The founders distinguished between ideas or concepts people have about their selves and their actual selves. A concept about the self is a mental representation of one’s self. One’s self-concept can be an accurate representation (congruent) or a misrepresentation (incongruent). The founders’ concern was with the relationship between people’s ideas and the referent of those ideas—the actual self. The attention of current academic psychology has focused on the relationship between variations in people’s thoughts about their selves and variations in their behaviors. The founders’ attention was focused on the relationship between people’s thoughts about their selves and their actual selves. The absence of the actual self in academic psychology is implied by the neglect to include it in its research programs. However, the absence of the self is explicitly declared by postmodernist philosophy.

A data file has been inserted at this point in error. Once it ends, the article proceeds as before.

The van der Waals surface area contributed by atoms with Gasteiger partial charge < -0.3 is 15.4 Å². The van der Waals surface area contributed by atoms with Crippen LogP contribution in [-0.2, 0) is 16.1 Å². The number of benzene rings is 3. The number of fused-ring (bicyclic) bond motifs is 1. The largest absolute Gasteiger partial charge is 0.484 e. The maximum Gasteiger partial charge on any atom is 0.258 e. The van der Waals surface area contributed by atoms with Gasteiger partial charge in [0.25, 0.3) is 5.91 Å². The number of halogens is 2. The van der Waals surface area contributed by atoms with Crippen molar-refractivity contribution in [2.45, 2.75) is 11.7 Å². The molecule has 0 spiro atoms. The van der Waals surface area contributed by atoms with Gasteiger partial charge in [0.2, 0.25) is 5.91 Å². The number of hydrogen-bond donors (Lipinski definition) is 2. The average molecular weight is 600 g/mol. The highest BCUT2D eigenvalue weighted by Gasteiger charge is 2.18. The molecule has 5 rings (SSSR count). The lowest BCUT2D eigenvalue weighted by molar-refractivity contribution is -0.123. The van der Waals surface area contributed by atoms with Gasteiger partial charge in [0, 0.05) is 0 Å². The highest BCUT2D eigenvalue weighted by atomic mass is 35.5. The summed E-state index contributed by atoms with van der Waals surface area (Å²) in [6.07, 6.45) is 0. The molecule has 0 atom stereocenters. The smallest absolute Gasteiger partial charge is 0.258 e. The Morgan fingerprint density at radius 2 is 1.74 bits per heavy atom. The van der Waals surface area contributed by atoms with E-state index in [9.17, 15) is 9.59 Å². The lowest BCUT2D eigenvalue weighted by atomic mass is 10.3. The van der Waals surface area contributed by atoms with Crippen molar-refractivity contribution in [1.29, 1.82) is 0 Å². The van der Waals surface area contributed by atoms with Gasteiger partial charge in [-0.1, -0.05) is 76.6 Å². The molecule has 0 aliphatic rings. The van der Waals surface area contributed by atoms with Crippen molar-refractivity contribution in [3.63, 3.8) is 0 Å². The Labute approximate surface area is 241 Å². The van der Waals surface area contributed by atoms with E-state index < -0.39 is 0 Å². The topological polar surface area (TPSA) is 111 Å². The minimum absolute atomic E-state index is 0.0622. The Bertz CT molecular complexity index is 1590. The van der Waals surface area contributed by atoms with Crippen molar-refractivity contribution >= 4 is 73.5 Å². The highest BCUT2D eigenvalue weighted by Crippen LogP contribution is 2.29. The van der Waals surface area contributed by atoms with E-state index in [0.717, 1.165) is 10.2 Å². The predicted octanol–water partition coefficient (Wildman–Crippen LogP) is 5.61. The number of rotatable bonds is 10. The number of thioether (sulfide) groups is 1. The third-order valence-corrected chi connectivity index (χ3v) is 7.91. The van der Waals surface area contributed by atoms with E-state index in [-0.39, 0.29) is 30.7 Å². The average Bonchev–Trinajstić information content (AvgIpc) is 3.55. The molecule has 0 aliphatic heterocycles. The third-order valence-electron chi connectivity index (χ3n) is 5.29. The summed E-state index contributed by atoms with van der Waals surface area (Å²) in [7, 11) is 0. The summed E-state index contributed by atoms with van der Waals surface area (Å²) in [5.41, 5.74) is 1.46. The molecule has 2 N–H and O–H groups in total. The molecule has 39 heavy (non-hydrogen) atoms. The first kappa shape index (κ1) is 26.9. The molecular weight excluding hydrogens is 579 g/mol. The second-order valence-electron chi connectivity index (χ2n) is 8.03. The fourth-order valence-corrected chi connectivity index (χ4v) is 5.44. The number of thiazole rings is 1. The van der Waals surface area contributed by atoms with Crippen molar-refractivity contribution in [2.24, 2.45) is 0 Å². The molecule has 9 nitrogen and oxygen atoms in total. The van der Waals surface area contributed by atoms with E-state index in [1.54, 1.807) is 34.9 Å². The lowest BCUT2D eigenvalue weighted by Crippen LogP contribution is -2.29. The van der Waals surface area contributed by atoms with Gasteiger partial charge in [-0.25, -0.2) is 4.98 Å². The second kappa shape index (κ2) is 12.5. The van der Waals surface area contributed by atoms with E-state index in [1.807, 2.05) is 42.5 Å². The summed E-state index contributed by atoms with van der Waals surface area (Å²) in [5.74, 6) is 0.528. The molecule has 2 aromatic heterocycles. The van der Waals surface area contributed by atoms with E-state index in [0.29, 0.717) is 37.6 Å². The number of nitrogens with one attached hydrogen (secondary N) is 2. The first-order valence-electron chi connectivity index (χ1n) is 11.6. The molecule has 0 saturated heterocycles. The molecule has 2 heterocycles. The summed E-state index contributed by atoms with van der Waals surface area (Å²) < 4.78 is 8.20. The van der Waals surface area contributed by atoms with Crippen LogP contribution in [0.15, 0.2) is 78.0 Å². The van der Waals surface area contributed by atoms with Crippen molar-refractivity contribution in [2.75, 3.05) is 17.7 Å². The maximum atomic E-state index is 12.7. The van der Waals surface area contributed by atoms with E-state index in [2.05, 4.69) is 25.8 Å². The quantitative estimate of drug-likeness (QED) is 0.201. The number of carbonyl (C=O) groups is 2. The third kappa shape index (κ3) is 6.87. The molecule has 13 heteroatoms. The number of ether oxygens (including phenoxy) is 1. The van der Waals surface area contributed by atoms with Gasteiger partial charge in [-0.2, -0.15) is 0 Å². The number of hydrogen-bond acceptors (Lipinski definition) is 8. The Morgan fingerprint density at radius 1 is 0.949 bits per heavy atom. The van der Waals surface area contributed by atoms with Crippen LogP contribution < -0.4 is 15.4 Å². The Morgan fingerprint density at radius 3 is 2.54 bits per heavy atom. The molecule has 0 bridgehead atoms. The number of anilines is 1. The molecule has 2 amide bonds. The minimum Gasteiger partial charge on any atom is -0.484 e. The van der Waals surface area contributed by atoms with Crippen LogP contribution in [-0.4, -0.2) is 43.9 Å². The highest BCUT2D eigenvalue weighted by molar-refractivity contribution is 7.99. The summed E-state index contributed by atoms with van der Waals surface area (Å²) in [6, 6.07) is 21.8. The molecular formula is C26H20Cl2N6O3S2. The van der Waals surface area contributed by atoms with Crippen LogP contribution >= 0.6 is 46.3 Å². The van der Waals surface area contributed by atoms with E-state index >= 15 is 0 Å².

The Absence of the Self in Postmodern Philosophy

Prior to postmodernism, the self had a central place in the theological and philosophical views of the West. Postmodernist writers have attacked the idea of self and hold that the notion of the existence of self was a philosophical mistake. The mistake came from erroneously assuming that, because in the grammar of Western languages verbs (action words) require nouns or agents as the subjects that perform the actions, there must be a self or subject that is the causal author of these actions. The postmodernist view is that although a person has a concept of self, there is nothing to which the concept refers; that is, the self is an empty concept.